A combination of mushrooms, baby corn and mange tout/snow peas is so hearty in this version of Paneer Jalfrezi. All you need to do is swap the fries in the recipe below with the aforementioned ingredients. Simply heat the paneer through once it’s in the sauce, there’s no need to cook it for too long.
Watch how to make Veg Jalfrezi Fries
Anglo-Indian Jalfrezi with Fries
Jalfrezi Fries are certainly an unorthodox way of making Jalfrezi at home but honestly, this dish is so incredible I’ve decided to share the recipe with you anyway! Who doesn’t love French fries?!
What type of fries should I use?
Feel free to use any style of fries for this recipe. I air-fry frozen French fries according to the packet instructions and toss them in at the last minute. Be sure to coat each chip with the mouth-watering masala.
You can also make Jalfrezi Fries with homemade fries or chips. For this, follow my method for cooking chips in this Masala Chips video and recipe.
Are Jalfrezi Fries vegan?
Yes, these Jalfrezi Fries are free from any animal products and therefore, are completely vegan. Check the packaging on shop-bought fries to confirm, or simply make your own at home.
Are Jalfrezi Fries gluten free?
This recipe for Jalfrezi Fries is also gluten free. Again, check the packaging on shop-bought fries to confirm, or make homemade fries/chips.
Meal prep idea
Make the sauce for this Jalfrezi ahead of time and keep it in the fridge for up to 3 days. When you’re ready, simply heat it through and add hot chips before tossing together. So easy and a perfect vegan meal prep recipe for busy weeknights.
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How to serve Jalfrezi Fries
There are so many ways to serve these! The first and foremost is as they are, with a fork and nothing more. If this isn’t exciting enough for you, make it a meal with one of the following suggestions.
Spread your wrap of choice with raita or mayo and add your Jalfrezi fries. Some lettuce leaves or mixed salad leaves are also a tasty addition to this option. Roll up and enjoy!
My favourite and so convenient if you use shop-bought pitta. Split your pitta to create a pocket, stuff with salad, mint chutney and the Jalfrezi Fries. This is such a hearty lunch or light dinner.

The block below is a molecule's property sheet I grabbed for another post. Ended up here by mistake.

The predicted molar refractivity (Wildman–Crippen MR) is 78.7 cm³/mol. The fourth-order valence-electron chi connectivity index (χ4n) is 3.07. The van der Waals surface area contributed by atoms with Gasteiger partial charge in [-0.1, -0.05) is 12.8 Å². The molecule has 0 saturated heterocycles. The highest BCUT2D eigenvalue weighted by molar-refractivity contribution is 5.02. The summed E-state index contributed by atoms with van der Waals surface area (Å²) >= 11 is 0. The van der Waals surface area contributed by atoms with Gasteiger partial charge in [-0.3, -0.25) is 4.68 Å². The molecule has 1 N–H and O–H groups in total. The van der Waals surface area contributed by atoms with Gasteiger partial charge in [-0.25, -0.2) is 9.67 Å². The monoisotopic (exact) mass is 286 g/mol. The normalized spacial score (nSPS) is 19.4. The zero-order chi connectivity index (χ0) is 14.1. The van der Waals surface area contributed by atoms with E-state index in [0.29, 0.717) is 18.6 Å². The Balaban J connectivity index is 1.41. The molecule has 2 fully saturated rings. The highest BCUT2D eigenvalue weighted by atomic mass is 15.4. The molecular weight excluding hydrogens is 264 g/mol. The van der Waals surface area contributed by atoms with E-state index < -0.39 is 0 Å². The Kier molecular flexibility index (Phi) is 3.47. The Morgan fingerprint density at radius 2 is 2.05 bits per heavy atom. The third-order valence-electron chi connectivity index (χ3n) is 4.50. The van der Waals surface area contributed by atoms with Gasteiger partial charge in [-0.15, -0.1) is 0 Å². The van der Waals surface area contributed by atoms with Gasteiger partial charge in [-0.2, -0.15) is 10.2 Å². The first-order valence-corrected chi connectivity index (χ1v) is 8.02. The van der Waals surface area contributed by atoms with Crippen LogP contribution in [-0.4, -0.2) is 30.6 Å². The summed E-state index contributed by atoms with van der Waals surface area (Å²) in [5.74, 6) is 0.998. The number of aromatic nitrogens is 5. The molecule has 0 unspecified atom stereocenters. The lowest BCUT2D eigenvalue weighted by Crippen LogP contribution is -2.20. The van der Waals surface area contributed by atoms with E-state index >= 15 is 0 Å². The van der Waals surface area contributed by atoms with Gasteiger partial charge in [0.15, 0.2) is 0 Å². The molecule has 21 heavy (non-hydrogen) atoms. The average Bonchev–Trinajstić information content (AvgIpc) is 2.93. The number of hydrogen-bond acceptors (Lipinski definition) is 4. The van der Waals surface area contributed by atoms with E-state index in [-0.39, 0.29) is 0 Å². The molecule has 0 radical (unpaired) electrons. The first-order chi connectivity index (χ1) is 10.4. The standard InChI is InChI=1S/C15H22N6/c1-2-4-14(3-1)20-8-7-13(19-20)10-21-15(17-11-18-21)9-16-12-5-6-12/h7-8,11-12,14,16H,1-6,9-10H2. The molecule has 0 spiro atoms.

Cheesy Jalfrezi fries
Melt your favourite blend of cheese over the cooked Jalfrezi Fries and grill until melted and bubbling. I often make this as an alternative to nachos and it’s always a crowd pleaser!
- 325 g cooked French fries
- 2 tbsp oil
- 1 tsp cumin seeds
- 1/2 tsp nigella seeds
- 4 large cloves garlic crushed
- 2.5 cm piece ginger julienned
- 1 tbsp tomato purée
- 3/4 tsp turmeric
- 2 tsp Kashmiri chilli powder
- 1 tsp garam masala
- 1/2 tsp fennel seeds ground
- 1 large onion
- 1 red pepper
- 1 green pepper
- 225 ml water
- 1 tsp amchur (dried mango powder)
- 1 tsp salt
- 1 tsp kasoori methi, rubbed between palms (dried fenugreek leaves)
- 2 tbsp fresh coriander, chopped to garnish
- Slice the peppers and onions into thin strips.
- Heat the oil in a large kadai or wok. Add cumin seeds and nigella seeds. Allow to sizzle for 15-20 seconds. Next, add the garlic and ginger. Sauté for about 10 seconds.
- Add the tomato purée and stir well. Cook for a minute to take the raw edge off the paste, then add the turmeric, chilli powder, garam masala and ground fennel seeds. Mix and then add the water. Cook the mixture over a medium heat for 2-3 minutes, stirring all the time.
- Tip in the onions, peppers and add the salt. Stir fry over a high heat for 2 minutes, or until the veggies soften.
- Cook the fries according to packet instructions or recipe instructions. I usually cook frozen fries in my air fryer for this dish.
- Add the crispy fries to the hot Jalfrezi immediately before serving. Toss well. Sprinkle with amchur, kasoori methi and chopped coriander leaves. Serve at once.
- Toss the sauce and hot fries together immediately before serving. Serve right away or the fries will become soggy.
- This recipe is not suitable for freezing.
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If you like this, you’ll love my recipe for Spicy Bean Tawa Burgers